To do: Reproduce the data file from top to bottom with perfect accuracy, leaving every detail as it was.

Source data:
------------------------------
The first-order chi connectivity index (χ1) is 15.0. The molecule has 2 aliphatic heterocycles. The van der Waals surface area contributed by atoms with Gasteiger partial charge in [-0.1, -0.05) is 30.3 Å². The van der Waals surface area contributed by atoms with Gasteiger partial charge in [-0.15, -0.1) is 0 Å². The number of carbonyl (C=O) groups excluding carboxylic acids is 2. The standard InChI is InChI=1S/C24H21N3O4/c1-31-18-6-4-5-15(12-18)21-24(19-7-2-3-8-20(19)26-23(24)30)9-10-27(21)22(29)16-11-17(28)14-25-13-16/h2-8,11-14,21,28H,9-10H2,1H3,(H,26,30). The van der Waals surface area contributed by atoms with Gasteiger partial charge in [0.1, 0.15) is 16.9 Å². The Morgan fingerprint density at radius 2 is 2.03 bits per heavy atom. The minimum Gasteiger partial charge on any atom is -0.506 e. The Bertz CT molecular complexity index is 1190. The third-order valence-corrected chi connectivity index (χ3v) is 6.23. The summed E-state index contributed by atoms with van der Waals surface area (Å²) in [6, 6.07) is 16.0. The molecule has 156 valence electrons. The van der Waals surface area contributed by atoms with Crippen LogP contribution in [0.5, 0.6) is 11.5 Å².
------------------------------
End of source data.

The first-order chi connectivity index (χ1) is 15.0. The molecule has 2 aliphatic heterocycles. The van der Waals surface area contributed by atoms with Gasteiger partial charge in [-0.1, -0.05) is 30.3 Å². The van der Waals surface area contributed by atoms with Gasteiger partial charge in [-0.15, -0.1) is 0 Å². The number of carbonyl (C=O) groups excluding carboxylic acids is 2. The standard InChI is InChI=1S/C24H21N3O4/c1-31-18-6-4-5-15(12-18)21-24(19-7-2-3-8-20(19)26-23(24)30)9-10-27(21)22(29)16-11-17(28)14-25-13-16/h2-8,11-14,21,28H,9-10H2,1H3,(H,26,30). The van der Waals surface area contributed by atoms with Gasteiger partial charge in [0.1, 0.15) is 16.9 Å². The Morgan fingerprint density at radius 2 is 2.03 bits per heavy atom. The minimum Gasteiger partial charge on any atom is -0.506 e. The Bertz CT molecular complexity index is 1190. The third-order valence-corrected chi connectivity index (χ3v) is 6.23. The summed E-state index contributed by atoms with van der Waals surface area (Å²) in [6, 6.07) is 16.0. The molecule has 156 valence electrons. The van der Waals surface area contributed by atoms with Crippen LogP contribution in [0.5, 0.6) is 11.5 Å².